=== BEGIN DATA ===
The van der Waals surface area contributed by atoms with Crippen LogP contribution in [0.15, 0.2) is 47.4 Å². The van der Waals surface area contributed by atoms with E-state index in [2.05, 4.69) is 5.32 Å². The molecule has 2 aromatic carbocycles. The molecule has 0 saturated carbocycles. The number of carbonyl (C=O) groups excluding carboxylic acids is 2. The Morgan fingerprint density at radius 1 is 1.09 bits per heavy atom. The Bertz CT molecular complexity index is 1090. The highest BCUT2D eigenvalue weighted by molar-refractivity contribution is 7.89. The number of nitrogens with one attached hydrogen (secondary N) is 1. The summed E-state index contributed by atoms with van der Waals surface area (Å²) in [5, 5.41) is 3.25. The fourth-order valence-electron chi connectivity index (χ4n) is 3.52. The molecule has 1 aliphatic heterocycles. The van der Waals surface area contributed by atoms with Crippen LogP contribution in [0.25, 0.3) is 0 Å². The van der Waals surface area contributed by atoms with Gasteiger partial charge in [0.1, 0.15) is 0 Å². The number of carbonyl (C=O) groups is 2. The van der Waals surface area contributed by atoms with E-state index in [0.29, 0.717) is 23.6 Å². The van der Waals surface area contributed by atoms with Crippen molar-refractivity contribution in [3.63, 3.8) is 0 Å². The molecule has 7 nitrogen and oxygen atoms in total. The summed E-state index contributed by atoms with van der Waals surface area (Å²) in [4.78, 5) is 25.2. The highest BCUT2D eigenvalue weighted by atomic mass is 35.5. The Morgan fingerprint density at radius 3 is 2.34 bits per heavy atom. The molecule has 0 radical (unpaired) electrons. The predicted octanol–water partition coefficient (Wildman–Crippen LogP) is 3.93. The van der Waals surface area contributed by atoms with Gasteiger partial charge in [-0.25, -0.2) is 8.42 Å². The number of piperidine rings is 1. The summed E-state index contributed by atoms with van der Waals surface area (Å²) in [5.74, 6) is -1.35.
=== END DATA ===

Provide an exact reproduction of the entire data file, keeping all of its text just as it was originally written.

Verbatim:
The van der Waals surface area contributed by atoms with Crippen LogP contribution in [0.15, 0.2) is 47.4 Å². The van der Waals surface area contributed by atoms with E-state index in [2.05, 4.69) is 5.32 Å². The molecule has 2 aromatic carbocycles. The molecule has 0 saturated carbocycles. The number of carbonyl (C=O) groups excluding carboxylic acids is 2. The Morgan fingerprint density at radius 1 is 1.09 bits per heavy atom. The Bertz CT molecular complexity index is 1090. The highest BCUT2D eigenvalue weighted by molar-refractivity contribution is 7.89. The number of nitrogens with one attached hydrogen (secondary N) is 1. The summed E-state index contributed by atoms with van der Waals surface area (Å²) in [5, 5.41) is 3.25. The fourth-order valence-electron chi connectivity index (χ4n) is 3.52. The molecule has 1 aliphatic heterocycles. The van der Waals surface area contributed by atoms with Crippen LogP contribution in [0.25, 0.3) is 0 Å². The van der Waals surface area contributed by atoms with Gasteiger partial charge in [0.1, 0.15) is 0 Å². The number of carbonyl (C=O) groups is 2. The van der Waals surface area contributed by atoms with E-state index in [0.29, 0.717) is 23.6 Å². The van der Waals surface area contributed by atoms with Crippen molar-refractivity contribution in [3.63, 3.8) is 0 Å². The molecule has 7 nitrogen and oxygen atoms in total. The summed E-state index contributed by atoms with van der Waals surface area (Å²) in [4.78, 5) is 25.2. The highest BCUT2D eigenvalue weighted by atomic mass is 35.5. The Morgan fingerprint density at radius 3 is 2.34 bits per heavy atom. The molecule has 0 radical (unpaired) electrons. The predicted octanol–water partition coefficient (Wildman–Crippen LogP) is 3.93. The van der Waals surface area contributed by atoms with Gasteiger partial charge in [-0.25, -0.2) is 8.42 Å². The number of piperidine rings is 1. The summed E-state index contributed by atoms with van der Waals surface area (Å²) in [5.74, 6) is -1.35.